Saturday, June 5, 1915
Rest billets, Oblenghem
The Battalion War Diarist wrote nothing for this day: 
THIS DAY IN RMR HISTORY: Interesting Letter from Rector of St. Matthew’s Now at the Front
“At the morning and evening services in St. Matthew’s Church yesterday, the following letter addressed to the parishioners from their beloved rector, Rev. Canon Scott, now at the front with the Twelfth Battalion as chaplain was read by Rev. A. R. Kelly, assistant priest, and the reading of the letter had a visible effect on all present:
‘France, June 5th, 1915.
To the parishioners of St. Matthew’s in Quebec.
My Dear Friends. By the time you get this letter, nearly a year will have elapsed since I left you for service with the troops. At present, the war seems no nearer its end than when I left, although one never knows what may happen perhaps quite suddenly to put an end to this hideous slaughter of human beings. But, still, there will be no peace until the power whose ….barbarism has astounded the nations of the world has been absolutely crushed.
At present I feel that for any rector to be away from his parish for so long a time, must be a great strain upon the energies of the parish, and yet it would be hard to leave our young men here at this time when they have to endure so much. The long list of casualties in the paper will tell you that life here is a serious matter, and that it skirts very closely the fringes of the other world. It is indeed a rich and wonderful privilege to be a chaplain with these brave, cheerful, single minded young fellows who so far from home and kindred are fighting and laying down their lives for liberty and civilization. Over here we dare not let our thoughts dwell on the dark side of things. We have to keep the cause before us shining out like a beacon light and must not look at the past but to the future.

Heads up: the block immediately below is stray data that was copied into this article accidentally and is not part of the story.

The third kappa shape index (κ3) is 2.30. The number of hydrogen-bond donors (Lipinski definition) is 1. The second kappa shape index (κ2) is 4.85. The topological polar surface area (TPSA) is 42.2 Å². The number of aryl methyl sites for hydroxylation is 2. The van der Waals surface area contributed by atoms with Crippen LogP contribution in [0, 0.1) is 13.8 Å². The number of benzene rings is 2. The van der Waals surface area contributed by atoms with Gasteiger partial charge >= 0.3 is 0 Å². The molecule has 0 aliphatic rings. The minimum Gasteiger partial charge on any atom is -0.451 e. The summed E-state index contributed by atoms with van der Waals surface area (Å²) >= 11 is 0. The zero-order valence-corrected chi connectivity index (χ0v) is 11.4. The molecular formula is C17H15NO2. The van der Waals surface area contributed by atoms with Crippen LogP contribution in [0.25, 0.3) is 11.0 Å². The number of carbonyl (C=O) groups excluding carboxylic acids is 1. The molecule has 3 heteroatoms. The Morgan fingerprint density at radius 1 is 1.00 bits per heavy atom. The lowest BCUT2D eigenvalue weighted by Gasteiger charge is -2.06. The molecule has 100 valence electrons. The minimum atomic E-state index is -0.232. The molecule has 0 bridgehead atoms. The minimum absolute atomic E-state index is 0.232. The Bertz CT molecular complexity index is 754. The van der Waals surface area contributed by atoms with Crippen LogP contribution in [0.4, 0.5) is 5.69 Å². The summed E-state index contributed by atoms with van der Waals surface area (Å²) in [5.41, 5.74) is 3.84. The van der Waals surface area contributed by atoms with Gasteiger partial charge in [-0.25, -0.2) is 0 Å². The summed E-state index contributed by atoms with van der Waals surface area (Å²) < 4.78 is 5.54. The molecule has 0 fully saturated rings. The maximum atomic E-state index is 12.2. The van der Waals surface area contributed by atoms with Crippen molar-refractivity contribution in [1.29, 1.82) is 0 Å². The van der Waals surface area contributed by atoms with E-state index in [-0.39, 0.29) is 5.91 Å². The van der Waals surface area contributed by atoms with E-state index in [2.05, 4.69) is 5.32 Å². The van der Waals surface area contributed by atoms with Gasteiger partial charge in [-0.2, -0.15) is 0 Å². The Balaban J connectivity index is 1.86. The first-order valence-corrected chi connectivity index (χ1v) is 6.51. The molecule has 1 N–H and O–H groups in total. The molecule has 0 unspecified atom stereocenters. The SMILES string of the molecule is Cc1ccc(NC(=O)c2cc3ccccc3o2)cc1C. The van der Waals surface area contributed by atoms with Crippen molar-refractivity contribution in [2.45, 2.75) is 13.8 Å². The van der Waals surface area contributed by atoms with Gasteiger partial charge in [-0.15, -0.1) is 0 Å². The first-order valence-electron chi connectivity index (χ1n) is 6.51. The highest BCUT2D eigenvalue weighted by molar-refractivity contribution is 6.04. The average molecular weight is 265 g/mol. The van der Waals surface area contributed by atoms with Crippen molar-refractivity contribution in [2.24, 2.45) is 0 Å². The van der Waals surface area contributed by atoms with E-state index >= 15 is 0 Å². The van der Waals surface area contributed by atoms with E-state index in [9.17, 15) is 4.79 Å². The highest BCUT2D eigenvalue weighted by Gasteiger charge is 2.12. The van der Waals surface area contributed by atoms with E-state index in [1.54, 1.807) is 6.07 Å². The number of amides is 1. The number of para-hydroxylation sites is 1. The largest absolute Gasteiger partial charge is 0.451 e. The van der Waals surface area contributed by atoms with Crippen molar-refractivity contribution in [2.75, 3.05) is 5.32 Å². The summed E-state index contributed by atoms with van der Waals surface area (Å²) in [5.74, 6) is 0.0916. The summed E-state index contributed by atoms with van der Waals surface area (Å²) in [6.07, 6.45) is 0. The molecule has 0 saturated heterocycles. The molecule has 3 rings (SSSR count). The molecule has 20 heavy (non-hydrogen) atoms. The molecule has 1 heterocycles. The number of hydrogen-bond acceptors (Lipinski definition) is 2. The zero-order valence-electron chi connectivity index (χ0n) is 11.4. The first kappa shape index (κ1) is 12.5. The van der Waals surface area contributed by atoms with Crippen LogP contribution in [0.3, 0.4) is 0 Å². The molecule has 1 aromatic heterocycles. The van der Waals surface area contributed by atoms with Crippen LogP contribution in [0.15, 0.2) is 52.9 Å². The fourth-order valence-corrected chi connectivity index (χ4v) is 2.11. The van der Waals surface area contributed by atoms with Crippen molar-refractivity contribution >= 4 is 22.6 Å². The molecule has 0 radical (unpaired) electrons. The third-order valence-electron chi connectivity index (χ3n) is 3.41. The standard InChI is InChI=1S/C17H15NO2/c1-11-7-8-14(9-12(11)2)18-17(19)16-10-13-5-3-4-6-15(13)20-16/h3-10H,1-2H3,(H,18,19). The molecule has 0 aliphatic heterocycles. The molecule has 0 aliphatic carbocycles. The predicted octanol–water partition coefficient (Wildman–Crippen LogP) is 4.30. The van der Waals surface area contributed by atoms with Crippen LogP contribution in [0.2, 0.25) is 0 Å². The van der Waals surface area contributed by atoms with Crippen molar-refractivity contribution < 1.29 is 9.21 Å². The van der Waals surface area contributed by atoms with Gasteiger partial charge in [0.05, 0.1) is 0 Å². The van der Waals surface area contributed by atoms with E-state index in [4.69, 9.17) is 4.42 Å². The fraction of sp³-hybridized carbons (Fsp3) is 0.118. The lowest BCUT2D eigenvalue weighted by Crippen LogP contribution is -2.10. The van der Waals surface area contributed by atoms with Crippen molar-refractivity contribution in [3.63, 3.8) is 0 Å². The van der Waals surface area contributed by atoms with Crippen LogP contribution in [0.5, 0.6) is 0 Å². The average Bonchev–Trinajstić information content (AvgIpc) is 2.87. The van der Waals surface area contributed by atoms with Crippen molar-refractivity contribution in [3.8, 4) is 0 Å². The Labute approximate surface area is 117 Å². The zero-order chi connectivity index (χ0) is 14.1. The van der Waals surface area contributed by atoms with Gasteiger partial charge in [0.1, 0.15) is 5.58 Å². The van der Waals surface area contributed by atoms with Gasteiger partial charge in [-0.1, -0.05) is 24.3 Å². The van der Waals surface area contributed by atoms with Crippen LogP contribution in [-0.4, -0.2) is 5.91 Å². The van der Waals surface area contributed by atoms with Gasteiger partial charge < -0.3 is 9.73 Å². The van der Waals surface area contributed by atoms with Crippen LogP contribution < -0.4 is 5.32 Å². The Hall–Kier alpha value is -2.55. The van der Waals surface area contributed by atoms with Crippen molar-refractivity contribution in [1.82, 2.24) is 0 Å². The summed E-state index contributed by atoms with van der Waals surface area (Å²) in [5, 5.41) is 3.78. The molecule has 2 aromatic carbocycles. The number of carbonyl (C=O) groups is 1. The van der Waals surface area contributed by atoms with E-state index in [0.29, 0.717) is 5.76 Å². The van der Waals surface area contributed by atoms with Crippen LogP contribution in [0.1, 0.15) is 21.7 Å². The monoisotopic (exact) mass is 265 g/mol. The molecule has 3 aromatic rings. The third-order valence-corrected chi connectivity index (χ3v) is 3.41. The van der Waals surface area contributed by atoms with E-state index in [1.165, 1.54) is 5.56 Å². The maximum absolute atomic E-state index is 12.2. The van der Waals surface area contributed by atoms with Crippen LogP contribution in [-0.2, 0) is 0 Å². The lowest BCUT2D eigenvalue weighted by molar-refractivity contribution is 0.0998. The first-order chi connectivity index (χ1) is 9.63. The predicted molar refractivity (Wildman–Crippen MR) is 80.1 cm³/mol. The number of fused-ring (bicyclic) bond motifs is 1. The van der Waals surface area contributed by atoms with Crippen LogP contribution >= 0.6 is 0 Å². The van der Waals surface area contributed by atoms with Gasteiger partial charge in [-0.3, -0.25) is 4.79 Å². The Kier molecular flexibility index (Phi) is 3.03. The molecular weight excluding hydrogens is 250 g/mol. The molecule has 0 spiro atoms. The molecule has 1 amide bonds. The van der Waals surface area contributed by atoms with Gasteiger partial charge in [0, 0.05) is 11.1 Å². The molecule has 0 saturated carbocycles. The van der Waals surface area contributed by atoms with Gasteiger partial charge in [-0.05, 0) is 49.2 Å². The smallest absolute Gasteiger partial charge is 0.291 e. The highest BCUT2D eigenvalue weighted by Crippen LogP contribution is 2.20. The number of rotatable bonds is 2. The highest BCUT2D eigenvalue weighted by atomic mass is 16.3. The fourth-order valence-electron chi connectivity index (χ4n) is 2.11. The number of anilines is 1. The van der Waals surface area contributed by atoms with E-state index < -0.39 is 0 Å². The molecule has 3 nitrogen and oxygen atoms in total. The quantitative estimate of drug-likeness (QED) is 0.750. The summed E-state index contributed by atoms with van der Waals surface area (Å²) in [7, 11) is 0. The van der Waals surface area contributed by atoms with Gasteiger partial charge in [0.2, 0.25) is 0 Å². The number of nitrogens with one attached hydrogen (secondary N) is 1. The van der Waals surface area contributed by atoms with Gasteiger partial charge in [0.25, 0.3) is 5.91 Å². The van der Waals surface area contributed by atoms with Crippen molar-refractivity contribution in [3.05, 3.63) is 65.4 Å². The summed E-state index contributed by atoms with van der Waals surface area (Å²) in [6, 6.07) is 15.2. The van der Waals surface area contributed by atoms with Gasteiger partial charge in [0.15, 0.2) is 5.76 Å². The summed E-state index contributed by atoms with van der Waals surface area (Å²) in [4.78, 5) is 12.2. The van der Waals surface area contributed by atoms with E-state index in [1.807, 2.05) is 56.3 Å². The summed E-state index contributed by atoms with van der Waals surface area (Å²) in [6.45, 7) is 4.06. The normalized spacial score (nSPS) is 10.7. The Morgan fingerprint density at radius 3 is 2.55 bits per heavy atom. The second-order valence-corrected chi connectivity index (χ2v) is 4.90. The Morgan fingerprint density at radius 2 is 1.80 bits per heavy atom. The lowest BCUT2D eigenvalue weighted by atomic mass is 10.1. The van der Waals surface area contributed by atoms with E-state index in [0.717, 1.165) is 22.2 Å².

It is impossible to say at present when I shall be able to return. We must all go on in faith. But I am sure God will never let our beloved church suffer because she took her share of the burden laid upon the Empire’s shoulders by this war.
As I write in this little French village, where we have been resting for a few days after some hard experiences, I picture myself the service in St. Matthew’s Church, when this letter is read out to you. And the scene recalls the faces of those Quebec boys who have so gladly laid down their lives for others.
The last time I saw them, for our Brigades are often far apart and hard to find, was at a celebration of Holy Communion held in the back yard of a little Estaminet or Inn at Bac St. Maur, near Armentieres. Nearly a hundred men were present and there was no room for them in the house. Never shall I forget the earnest faces of the fifty young fellows dressed in shabby khaki as they knelt on the stubbly ground and held out their strong hands for the Bread of Life.
The scene was a most solemn one and we all parted with very warm good wishes afterwards.
It was Stanley Marchant who met me the day before by accident and asked me if I could not arrange a celebration of Holy Communion for them, as there was no Church of England chaplain in the 1st Brigade. Colonel Watson gladly gave his permission, and so the service was held as I have described it.
Life out here is better than it is often at home, there is no fussing about trifles and less self-seeking. The constant presence of danger and duty lifts men into a higher plane of thought. I am sure that the world will be the better for this terrible trial, and I do not think or shall sink back into the careless ease and indifference about God which have made our public and private life unworthy during the last few years.
In the meantime, my dear friends, continue your prayers for the men at the front, and be constant and devout in your religious duties at home.
You have a great privilege in your church services. We who are deprived of them, appreciate that fact more than ever. Support your church. Let everyone work and pray. Help your clergy in their labors. And may God bless and keep you always, and soon bring this war to an end.
Ever your sincere friend, and Pastor,
F.G. Scott’” 
 War Diary, 14th Canadian Battalion, The Royal Montreal Regiment, June 5, 1915. Library and Archives Canada, Ottawa http://data2.collectionscanada.ca/e/e044/e001089757.jpg
 “Canon Scott Writes to Parishioners,” Quebec Telegraph, Quebec, Que., Monday, June 28, 1915, pg. 4, col 3.